Probably the sentence I hate hearing the most. Every time my children say this sentence, I ask them: “What is my opinion on that particular sentence?” – and they will answer: “You do not like it!”
So, why the negative vibe you might ask? Well… let me start with a show I saw on tv the other night – I almost turned it off, because I got really upset, but I managed to see it through – and I am glad that I did. It was a show about immigrants to that were unable to find a job – and this very successful business was there to help them. They then sit down and talk about the reasons why they cannot find a job – and the program is very much focused on how they do not want to take the crappy job. And this is where it happens, this is where I get upset – because both the program and the participants ignore the big fucking sign in the middle called bad excuses and “deportation” of responsibility – it is society’s fault that I cannot get the job that I want – it is because of all the racism that I cannot get a job… it is all these things that have nothing to do with the person. They cannot get a job, and without investigating, they call the “racist card” and the “I got tattoos” card – all about everyone else being assholes, by not being able to see how great they are, because of their appearances.
They completely put away the responsibility of their own actions, and decide that there is nothing they can do to get a job, so they gave up! And not only did they give up, they blame everyone else for it – and that pisses me off!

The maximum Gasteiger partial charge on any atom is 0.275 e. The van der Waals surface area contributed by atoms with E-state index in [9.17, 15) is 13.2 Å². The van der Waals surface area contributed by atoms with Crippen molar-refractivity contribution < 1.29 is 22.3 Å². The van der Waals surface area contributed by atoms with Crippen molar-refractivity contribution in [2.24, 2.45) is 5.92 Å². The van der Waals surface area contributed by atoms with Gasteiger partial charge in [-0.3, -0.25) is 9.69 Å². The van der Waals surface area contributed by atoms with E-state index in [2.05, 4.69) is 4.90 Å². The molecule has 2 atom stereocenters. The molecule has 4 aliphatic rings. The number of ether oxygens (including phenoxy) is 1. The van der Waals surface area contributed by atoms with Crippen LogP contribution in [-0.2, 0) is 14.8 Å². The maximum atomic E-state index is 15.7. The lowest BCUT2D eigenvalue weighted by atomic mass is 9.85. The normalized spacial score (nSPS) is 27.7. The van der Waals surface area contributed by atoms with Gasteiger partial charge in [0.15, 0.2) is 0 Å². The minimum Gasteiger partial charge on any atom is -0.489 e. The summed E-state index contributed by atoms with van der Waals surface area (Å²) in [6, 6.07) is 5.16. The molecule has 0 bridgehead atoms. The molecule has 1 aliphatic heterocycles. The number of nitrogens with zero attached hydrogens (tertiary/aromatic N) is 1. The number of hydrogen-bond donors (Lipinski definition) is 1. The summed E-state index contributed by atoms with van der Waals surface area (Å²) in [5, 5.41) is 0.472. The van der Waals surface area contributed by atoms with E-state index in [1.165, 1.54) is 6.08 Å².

I usually say that I “do not feel sorry for anyone” – this is of course not true, and is usually something I say to provoke! However, there is some truth to it, when I say it, and here is why.
By feeling sorry for someone, you are not helping them – in fact, you might be doing the exact opposite. By empowering that there is something to feel sorry about, you feed that negative energy – instead of empowering the feeling, you should help, find positive things, and help the person focus on that. Op top of that I strongly believe that there is a big difference between compassion and pity – I contain a lot of compassion, but very little pity.
Feeling sorry for people that took bad decisions – I do not do that. I make bad decisions every day, this is who I am, and what defines me is is how I deal with these bad decisions. Sometimes the bad decisions are so bad, that I have to ask for help to get them solved – in those cases I do not expect pity, I expect help because that is what I asked for.
Where I do feel pity, is where people are subject to problems that are not based on bad decisions – that are out of their control – but greatly limit their capability to make bad decisions. I will still look for ways where I can help – and not focus on the pity.
When I feel depressed – and I sometime does – I know that there is a big difference in what my brain wants, and what it needs. My brain wants people, including myself to feel sorry for me, it craves the pitty, and the reason for this is that it cannot handle all the responsibility, all the guild and all of the work there is to do to think positive – what my brain needs is not pitty, because that will drive me deeper into depression – what my brain need is compassion, it needs to be told that it is loved, it need help to focus on the positive things, and being told that it is ok to feel sad, even when there is nothing to be sad about.
I will end this rant about not taking responsibility for your own life and actions by quoting a short film called “The butterfly circus” – a short I believe that every person should watch, because it is all about compassion and pity.
Quote: The greater the struggle – the more glorious the triumph!
Have a nice weekend